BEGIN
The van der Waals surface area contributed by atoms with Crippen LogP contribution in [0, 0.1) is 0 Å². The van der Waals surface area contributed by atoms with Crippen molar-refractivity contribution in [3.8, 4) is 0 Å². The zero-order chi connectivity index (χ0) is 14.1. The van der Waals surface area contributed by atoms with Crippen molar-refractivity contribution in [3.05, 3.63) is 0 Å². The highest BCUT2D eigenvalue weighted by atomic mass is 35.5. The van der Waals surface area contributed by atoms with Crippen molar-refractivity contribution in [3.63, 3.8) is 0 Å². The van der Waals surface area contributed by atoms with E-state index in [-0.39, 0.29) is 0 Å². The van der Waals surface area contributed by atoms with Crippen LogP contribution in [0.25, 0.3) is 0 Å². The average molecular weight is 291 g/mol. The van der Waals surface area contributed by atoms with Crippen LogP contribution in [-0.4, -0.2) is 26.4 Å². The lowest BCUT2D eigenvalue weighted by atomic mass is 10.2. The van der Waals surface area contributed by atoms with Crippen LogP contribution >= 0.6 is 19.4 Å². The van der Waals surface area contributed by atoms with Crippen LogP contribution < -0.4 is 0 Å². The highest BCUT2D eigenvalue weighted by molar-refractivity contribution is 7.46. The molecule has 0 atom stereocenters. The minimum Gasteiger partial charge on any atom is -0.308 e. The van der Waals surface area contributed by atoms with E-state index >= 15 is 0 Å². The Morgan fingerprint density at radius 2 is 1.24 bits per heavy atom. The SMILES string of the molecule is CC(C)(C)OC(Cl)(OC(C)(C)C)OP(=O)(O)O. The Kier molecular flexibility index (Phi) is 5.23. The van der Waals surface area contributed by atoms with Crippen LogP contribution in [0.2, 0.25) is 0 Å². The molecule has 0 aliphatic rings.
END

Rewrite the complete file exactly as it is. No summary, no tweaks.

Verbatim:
The van der Waals surface area contributed by atoms with Crippen LogP contribution in [0, 0.1) is 0 Å². The van der Waals surface area contributed by atoms with Crippen molar-refractivity contribution in [3.8, 4) is 0 Å². The zero-order chi connectivity index (χ0) is 14.1. The van der Waals surface area contributed by atoms with Crippen molar-refractivity contribution in [3.05, 3.63) is 0 Å². The highest BCUT2D eigenvalue weighted by atomic mass is 35.5. The van der Waals surface area contributed by atoms with Crippen molar-refractivity contribution in [3.63, 3.8) is 0 Å². The van der Waals surface area contributed by atoms with E-state index in [-0.39, 0.29) is 0 Å². The van der Waals surface area contributed by atoms with Crippen LogP contribution in [0.25, 0.3) is 0 Å². The average molecular weight is 291 g/mol. The van der Waals surface area contributed by atoms with Crippen LogP contribution in [-0.4, -0.2) is 26.4 Å². The lowest BCUT2D eigenvalue weighted by atomic mass is 10.2. The van der Waals surface area contributed by atoms with Crippen LogP contribution >= 0.6 is 19.4 Å². The van der Waals surface area contributed by atoms with Crippen LogP contribution < -0.4 is 0 Å². The highest BCUT2D eigenvalue weighted by molar-refractivity contribution is 7.46. The molecule has 0 atom stereocenters. The minimum Gasteiger partial charge on any atom is -0.308 e. The van der Waals surface area contributed by atoms with E-state index >= 15 is 0 Å². The Morgan fingerprint density at radius 2 is 1.24 bits per heavy atom. The SMILES string of the molecule is CC(C)(C)OC(Cl)(OC(C)(C)C)OP(=O)(O)O. The Kier molecular flexibility index (Phi) is 5.23. The van der Waals surface area contributed by atoms with Crippen LogP contribution in [0.2, 0.25) is 0 Å². The molecule has 0 aliphatic rings.